It is easy enough to heap scorn upon younger voters for their failure to show up. Such criticism, however, must be tempered by the fact that polling places in Ann Arbor and other youth-heavy Michigan precincts were burdened with lines and waiting times that lasted for several hours. Long lines had also manifested themselves in youth-heavy areas in Texas on Super Tuesday, primarily in Austin. Similarly long lines to vote also appeared in North Dakota yesterday.
“At a time when Democrats correctly attack Republicans for voter suppression,” said the Sanders campaign in a Tuesday evening statement, “it is disappointing to see people standing in long lines for hours today waiting to vote in Michigan and around the country. People should not have to miss a day of work to exercise their right to vote. This is an outrage.”
Long lines are undeniably an outrage, perhaps indicating a concerted effort by the party to aid Biden, but long lines alone do not explain what has been taking place in the 10 days since the South Carolina primary. The Biden campaign, all but dead and buried after the Nevada Caucus, has staged what amounts to a nine-run rally in the middle innings. His support among a broad spectrum of voter demographics, combined with underwhelming turnout among Sanders’s core supporters, has changed the race for the Democratic nomination with astonishing speed.
The nomination fight is not over yet, but Sanders’s path to ultimate victory has grown forbiddingly narrow.
The nomination fight is not over yet, but Sanders’s path to ultimate victory has grown forbiddingly narrow. The delegate math, already bleak, promises to grow worse for Sanders after next week. For all that, I suspect Sanders will remain in the race until at least the end of this coming weekend, so he can participate in the debate in Arizona on Sunday night.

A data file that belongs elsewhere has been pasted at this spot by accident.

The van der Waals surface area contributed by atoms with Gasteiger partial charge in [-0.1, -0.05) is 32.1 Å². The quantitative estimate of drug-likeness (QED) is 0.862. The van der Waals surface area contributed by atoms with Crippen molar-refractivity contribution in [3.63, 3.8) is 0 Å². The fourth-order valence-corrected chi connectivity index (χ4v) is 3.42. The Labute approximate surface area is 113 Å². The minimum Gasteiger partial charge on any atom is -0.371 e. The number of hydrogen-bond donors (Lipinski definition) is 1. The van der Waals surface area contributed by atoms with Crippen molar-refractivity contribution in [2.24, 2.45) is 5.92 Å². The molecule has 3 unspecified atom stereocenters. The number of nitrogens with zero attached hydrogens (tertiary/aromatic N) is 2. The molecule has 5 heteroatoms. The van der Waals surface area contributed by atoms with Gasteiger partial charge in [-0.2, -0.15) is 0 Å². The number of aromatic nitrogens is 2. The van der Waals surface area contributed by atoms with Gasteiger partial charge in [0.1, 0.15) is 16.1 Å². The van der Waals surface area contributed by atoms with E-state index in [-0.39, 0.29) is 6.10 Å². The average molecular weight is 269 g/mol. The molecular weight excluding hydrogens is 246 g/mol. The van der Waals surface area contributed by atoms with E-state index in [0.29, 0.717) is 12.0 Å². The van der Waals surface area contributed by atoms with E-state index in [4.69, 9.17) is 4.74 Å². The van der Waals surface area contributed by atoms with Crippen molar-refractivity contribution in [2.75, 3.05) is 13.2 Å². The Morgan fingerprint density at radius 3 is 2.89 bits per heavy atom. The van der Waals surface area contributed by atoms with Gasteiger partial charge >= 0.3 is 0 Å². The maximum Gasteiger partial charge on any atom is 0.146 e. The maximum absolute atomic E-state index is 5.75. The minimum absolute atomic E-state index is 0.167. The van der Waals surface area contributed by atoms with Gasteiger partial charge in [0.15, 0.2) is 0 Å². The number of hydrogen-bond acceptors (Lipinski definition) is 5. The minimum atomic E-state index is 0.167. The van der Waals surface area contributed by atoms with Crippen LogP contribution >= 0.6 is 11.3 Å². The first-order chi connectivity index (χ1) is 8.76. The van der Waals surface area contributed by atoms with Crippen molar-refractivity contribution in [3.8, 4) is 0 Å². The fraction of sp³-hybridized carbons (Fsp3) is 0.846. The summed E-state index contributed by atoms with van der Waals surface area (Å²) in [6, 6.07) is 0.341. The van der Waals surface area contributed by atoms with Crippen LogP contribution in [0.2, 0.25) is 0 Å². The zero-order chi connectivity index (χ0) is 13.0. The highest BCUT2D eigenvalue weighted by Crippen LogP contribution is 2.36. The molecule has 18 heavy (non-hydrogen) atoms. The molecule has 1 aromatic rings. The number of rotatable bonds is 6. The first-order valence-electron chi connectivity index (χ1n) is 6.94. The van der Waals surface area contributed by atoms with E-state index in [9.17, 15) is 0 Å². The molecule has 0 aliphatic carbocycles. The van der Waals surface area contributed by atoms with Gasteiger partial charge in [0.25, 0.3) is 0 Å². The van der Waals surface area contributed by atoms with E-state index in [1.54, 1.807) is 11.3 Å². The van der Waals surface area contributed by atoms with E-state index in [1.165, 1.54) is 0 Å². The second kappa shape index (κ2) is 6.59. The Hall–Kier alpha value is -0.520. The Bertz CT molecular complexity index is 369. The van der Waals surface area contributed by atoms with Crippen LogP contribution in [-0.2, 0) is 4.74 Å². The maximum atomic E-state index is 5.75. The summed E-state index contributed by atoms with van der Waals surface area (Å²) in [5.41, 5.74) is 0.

It will be just Sanders and Biden on the stage, with no interruption-happy audience due to coronavirus concerns. If Sanders hopes to reassert himself in this race, a knockout debate performance against Biden would seem to be his last, best hope. “I can’t imagine him dropping out without getting his chance to get this guy one on one in a debate,” a Sanders aide told Politico before Tuesday’s contests.
It is a slim hope at best, given the slate of contests to come, and it is entirely possible Sanders could do little more than damage Biden’s chances against Donald Trump even as his own prospects slip below the water line in the following primaries. If he remains in the race past any mathematical hope, it will be war within the ranks of the party. It is a concern the Sanders campaign is undoubtedly taking into account as its members consider their options going forward.
“I’m not a masochist who wants to stay in a race that can’t be won,” Sanders told George Stephanopoulos during Sunday’s broadcast of This Week on ABC. “But right now, that’s a little bit premature.” Readers of political tea leaves took this as an indication that Sanders will not continue his campaign if there appears to be no remaining hope. Given these two factors — Tuesday’s results vs. the upcoming Arizona debate — it seems likely Sanders will hold off on making any immediate decisions.
Reports of the Sanders campaign’s demise are exaggerated, at least for now, but not by much. The next few days will tell the tale. Sanders may choose to stay in through the debate, and even through next week’s contests. For all we know, he may choose a completely different course, join with Elizabeth Warren in a dramatic dual endorsement of Biden, and step away from the race tomorrow. Sentimental postmortems can wait, because there is no mortem yet. Soon, perhaps, but not yet.
This article was originally published by Truthout.
William Rivers Pitt is a senior editor and lead columnist at Truthout. He is also a New York Times and internationally bestselling author of three books: War on Iraq: What Team Bush Doesn’t Want You to Know, The Greatest Sedition Is Silence and House of Ill Repute: Reflections on War, Lies, and America’s Ravaged Reputation. His fourth book, The Mass Destruction of Iraq: Why It Is Happening, and Who Is Responsible, co-written with Dahr Jamail, is available now on Amazon. He lives and works in New Hampshire.